“Edith Halpert and the Rise of American Art”

Art, Painting
Stuart Davis, Little Giant Still Life, 1950
Photograph: Katherine Wetzel, courtesy Virginia Museum of Fine Arts, Richmond VA, Artwork © Estate of Stuart Davis

Time Out says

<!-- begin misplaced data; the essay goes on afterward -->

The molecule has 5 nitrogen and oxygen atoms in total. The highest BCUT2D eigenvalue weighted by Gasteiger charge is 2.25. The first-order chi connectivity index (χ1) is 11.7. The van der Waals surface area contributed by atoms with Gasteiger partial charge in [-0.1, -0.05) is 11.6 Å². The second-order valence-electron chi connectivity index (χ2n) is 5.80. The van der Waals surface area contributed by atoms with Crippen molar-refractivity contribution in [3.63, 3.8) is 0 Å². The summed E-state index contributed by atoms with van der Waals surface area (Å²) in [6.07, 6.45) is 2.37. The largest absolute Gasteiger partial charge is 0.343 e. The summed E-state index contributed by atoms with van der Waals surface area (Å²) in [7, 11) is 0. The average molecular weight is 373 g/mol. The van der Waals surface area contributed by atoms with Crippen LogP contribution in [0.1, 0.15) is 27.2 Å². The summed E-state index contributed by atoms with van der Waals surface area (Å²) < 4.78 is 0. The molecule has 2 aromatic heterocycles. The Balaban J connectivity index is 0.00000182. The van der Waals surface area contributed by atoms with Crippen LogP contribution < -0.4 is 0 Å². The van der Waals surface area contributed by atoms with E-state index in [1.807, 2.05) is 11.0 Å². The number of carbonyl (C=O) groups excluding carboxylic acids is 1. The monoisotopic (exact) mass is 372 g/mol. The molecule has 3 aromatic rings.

To observers of the time, New York City’s prewar art scene—small, provincial and enthralled by European Modernism—must have seemed an unlikely candidate to one day supplant Paris as the world’s art capital. But Edith Halpert saw potential in the local artists overshadowed by the Continent’s avant-garde. Born in Ukraine, Halpert (1900–1970) was one of the first female dealers in the U. S., and also one of the first to start a gallery in downtown Manhattan (Greenwich Village). Opened in 1926, the aptly named Downtown Gallery in New York City was located in a neighborhood where artists lived, worked and gathered, a move that became standard operating procedure for galleries that would later pop up in Soho, the East Village and Bushwick. More important was that Halpert chose to champion a cast of American artists that reflected the racial diversity of country, promoting African American artists such as Jacob Lawrence and Horace Pippin. In 1942, she mounted an exhibition by Yasuo Kuniyoshi, a Japanese-American artist who had been classified as an enemy alien after Pearl Harbor. Halpert’s support for these and other artists (Georgia O’Keeffe, Ben Ben Shahn) marked her as a political progressive, but it also planted the seed for the eventual dominance of American art.



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